I swear at this point I think I'd prefer even a bad date--with screaming, cursing, kicks to the gentials, mace and gunfire. At least there would be some kind of passion, as opposed to these pointless meetings that have all the thrill of a getting a chest X-ray.
Dina wanted to help pay for the wine and cheese we had consumed but I said it would be my pleasure to pick up the tab. This was a lie, naturally, and I was waiting for her to insist, but she fooled me and just said "thank you." Damn it, when will I learn?
Forward Into the Past
We went our sepatate ways outside the wine bar, so long, it's been good to know you. The farewell was uncomfortable as Dina said she was heading in one direction to the subway, but when I crossed Lafayette Street I saw she was walking next to me.
"We're going the same way," she said awkwardly.
No, Dina, we're really miles apart.
The academy was showing Babel, a movie I've been wanting to see for a while. I almost gave into temptation and gone into the theater, something I've doing for years to escape reality.
But the film is so long and I didn't think sitting alone in the dark for nearly three hours would be good for me. My sister had told me that a bunch of guys from my old neighborhood were holding their annual Christmas party at a bar in Bay Ridge, so I figured, why not?
I hadn't hung out with these guys much when I was growing up, but it was the holidays and I wanted to be with real people for a little while.
So I left yuppie Brooklyn, with the wine bars, indie films, and painfully hip saloons, and went back to old school Brooklyn, to a neighborhood bar--as in "bah"--and met up with my sister.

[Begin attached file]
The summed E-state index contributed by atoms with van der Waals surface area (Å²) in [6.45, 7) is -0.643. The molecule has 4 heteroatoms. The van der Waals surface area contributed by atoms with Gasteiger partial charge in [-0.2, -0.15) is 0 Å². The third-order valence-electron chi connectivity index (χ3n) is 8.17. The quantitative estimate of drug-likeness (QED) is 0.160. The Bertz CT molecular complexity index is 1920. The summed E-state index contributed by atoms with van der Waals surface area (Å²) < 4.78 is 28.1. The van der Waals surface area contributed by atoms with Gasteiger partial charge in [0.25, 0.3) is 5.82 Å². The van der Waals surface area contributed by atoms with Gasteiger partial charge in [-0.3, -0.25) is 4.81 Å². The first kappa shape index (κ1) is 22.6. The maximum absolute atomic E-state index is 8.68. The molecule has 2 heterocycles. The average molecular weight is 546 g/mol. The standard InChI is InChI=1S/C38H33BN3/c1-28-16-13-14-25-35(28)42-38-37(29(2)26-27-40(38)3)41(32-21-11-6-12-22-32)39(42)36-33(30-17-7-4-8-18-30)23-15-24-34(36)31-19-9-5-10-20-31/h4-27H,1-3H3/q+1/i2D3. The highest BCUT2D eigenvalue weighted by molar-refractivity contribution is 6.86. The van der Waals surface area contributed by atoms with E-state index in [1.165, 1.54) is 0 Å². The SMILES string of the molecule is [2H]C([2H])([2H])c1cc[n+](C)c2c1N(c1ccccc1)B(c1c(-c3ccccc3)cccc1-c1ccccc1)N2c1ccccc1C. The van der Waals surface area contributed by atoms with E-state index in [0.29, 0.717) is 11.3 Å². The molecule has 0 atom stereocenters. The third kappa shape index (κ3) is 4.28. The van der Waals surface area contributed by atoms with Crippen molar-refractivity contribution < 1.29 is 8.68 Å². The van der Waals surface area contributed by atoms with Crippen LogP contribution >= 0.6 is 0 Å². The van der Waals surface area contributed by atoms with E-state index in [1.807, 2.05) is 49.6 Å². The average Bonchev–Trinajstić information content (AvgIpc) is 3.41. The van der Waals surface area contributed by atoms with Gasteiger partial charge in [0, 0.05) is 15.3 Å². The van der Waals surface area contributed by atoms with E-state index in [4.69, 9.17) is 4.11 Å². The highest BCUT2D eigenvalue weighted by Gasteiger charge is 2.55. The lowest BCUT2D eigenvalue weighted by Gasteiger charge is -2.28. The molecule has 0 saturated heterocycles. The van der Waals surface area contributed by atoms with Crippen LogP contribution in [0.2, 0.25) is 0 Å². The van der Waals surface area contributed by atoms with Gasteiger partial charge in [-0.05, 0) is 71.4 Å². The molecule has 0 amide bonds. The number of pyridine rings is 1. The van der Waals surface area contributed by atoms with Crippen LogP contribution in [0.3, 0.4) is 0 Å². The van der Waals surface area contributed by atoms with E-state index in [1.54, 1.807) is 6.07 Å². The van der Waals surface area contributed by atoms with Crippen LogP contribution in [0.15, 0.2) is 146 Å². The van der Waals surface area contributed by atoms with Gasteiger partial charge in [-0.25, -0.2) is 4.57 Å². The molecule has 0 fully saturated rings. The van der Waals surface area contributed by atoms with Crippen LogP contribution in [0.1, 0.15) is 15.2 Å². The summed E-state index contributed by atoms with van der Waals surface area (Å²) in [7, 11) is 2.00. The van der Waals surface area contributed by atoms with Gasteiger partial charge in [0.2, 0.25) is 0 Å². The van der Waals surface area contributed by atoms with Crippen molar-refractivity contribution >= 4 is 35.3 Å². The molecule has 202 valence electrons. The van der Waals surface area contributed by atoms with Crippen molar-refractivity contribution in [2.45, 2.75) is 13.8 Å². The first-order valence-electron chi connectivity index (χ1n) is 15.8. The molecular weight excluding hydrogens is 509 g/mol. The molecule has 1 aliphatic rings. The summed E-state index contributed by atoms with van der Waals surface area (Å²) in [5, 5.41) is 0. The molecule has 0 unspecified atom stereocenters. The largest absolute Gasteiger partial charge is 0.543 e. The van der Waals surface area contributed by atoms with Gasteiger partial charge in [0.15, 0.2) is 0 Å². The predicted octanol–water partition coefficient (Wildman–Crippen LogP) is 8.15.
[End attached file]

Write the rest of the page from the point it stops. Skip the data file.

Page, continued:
I hate to use the expression "blast from the past" but this was pretty close. I saw people I had not seen in ages. It felt good, but it was like going through a time warp. If I had been hanging with these guys for all these, they wouldn't look that different to me.
But with the gap in time, it felt like I had gone through some black hole in the Sixties and popped out in the 21st Century. I was a time traveler. The men, who used to ride bikes and play stickball, now had guts and baldspots. Bobby who was part of the band, had a head full of glowing white hair, like some kind of alien leader.
There was one guy, we used to call him Bon-Bon because his last name began with "Bon", whom I had not seen in something like 35 years.
He was bald (like me), but he kept the hair on the sides, whereas I had gone for the Yul Brenner cut. With his glasses and pencil thin moustache, he looked exactly like Mr. Fink, our old neighborhood pharmacist.
He didn't seem to recognize me and that was fine; it wasn't like he was a dear friend in the old days. I remember Bon-Bon used to curse a lot when we were kids and just as that thought formed in my head, one of my sister's friends told us how her mom always hated Bon-Bon because--yep--of his foul mouth.
I remember a dirty limmerick Bon-Bon used to recite:
I once saw a bird with a yellow bill,
Sitting on my window sill,
I let him in with crumbs of bread,
And then I broke his fucking head.
Back in the day, that was cutting edge, but I didn't bother getting Bon-Bon's phone number on the way out. I came home and found Edith in the kitchen reading her Bible. I told her that she might have been right about the shirt, since the date didn't work out so well. She laughed and nodded.
"There are other fishes in the sea," she said.
Not to mention other birds on the window sill.